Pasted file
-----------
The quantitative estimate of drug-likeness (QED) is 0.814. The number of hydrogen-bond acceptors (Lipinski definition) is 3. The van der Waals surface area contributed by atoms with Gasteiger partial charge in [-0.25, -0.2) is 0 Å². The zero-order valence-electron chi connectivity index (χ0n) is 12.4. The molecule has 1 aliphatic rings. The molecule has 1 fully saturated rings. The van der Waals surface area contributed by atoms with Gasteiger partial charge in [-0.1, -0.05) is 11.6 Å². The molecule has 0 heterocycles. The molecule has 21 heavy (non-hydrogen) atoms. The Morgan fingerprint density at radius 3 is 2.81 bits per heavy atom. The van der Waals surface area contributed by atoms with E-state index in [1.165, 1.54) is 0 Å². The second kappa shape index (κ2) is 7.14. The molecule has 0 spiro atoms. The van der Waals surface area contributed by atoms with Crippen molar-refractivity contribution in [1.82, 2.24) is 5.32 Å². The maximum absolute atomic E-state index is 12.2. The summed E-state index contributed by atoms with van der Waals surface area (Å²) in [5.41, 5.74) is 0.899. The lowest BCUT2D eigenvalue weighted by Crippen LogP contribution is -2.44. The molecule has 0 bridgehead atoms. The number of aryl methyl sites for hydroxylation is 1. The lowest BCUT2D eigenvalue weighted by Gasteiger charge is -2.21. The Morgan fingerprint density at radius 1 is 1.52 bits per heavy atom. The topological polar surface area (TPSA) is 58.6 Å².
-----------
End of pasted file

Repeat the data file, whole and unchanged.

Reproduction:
The quantitative estimate of drug-likeness (QED) is 0.814. The number of hydrogen-bond acceptors (Lipinski definition) is 3. The van der Waals surface area contributed by atoms with Gasteiger partial charge in [-0.25, -0.2) is 0 Å². The zero-order valence-electron chi connectivity index (χ0n) is 12.4. The molecule has 1 aliphatic rings. The molecule has 1 fully saturated rings. The van der Waals surface area contributed by atoms with Gasteiger partial charge in [-0.1, -0.05) is 11.6 Å². The molecule has 0 heterocycles. The molecule has 21 heavy (non-hydrogen) atoms. The Morgan fingerprint density at radius 3 is 2.81 bits per heavy atom. The van der Waals surface area contributed by atoms with E-state index in [1.165, 1.54) is 0 Å². The second kappa shape index (κ2) is 7.14. The molecule has 0 spiro atoms. The van der Waals surface area contributed by atoms with Crippen molar-refractivity contribution in [1.82, 2.24) is 5.32 Å². The maximum absolute atomic E-state index is 12.2. The summed E-state index contributed by atoms with van der Waals surface area (Å²) in [5.41, 5.74) is 0.899. The lowest BCUT2D eigenvalue weighted by Crippen LogP contribution is -2.44. The molecule has 0 bridgehead atoms. The number of aryl methyl sites for hydroxylation is 1. The lowest BCUT2D eigenvalue weighted by Gasteiger charge is -2.21. The Morgan fingerprint density at radius 1 is 1.52 bits per heavy atom. The topological polar surface area (TPSA) is 58.6 Å².